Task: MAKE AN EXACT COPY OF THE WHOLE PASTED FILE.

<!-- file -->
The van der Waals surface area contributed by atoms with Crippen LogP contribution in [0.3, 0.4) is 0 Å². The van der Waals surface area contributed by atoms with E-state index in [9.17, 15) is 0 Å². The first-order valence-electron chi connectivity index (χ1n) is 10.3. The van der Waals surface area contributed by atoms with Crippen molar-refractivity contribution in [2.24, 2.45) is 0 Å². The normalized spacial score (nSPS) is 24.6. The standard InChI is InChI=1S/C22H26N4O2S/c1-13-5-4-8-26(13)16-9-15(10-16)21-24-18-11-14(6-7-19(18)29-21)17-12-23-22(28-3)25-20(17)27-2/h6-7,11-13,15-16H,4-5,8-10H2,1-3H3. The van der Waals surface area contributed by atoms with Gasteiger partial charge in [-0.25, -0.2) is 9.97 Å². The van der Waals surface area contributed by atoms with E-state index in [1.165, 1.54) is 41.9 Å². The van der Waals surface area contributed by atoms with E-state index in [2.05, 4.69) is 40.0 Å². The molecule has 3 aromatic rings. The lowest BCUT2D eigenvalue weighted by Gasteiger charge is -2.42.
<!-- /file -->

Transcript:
The van der Waals surface area contributed by atoms with Crippen LogP contribution in [0.3, 0.4) is 0 Å². The van der Waals surface area contributed by atoms with E-state index in [9.17, 15) is 0 Å². The first-order valence-electron chi connectivity index (χ1n) is 10.3. The van der Waals surface area contributed by atoms with Crippen molar-refractivity contribution in [2.24, 2.45) is 0 Å². The normalized spacial score (nSPS) is 24.6. The standard InChI is InChI=1S/C22H26N4O2S/c1-13-5-4-8-26(13)16-9-15(10-16)21-24-18-11-14(6-7-19(18)29-21)17-12-23-22(28-3)25-20(17)27-2/h6-7,11-13,15-16H,4-5,8-10H2,1-3H3. The van der Waals surface area contributed by atoms with Gasteiger partial charge in [-0.25, -0.2) is 9.97 Å². The van der Waals surface area contributed by atoms with E-state index in [1.165, 1.54) is 41.9 Å². The van der Waals surface area contributed by atoms with E-state index in [2.05, 4.69) is 40.0 Å². The molecule has 3 aromatic rings. The lowest BCUT2D eigenvalue weighted by Gasteiger charge is -2.42.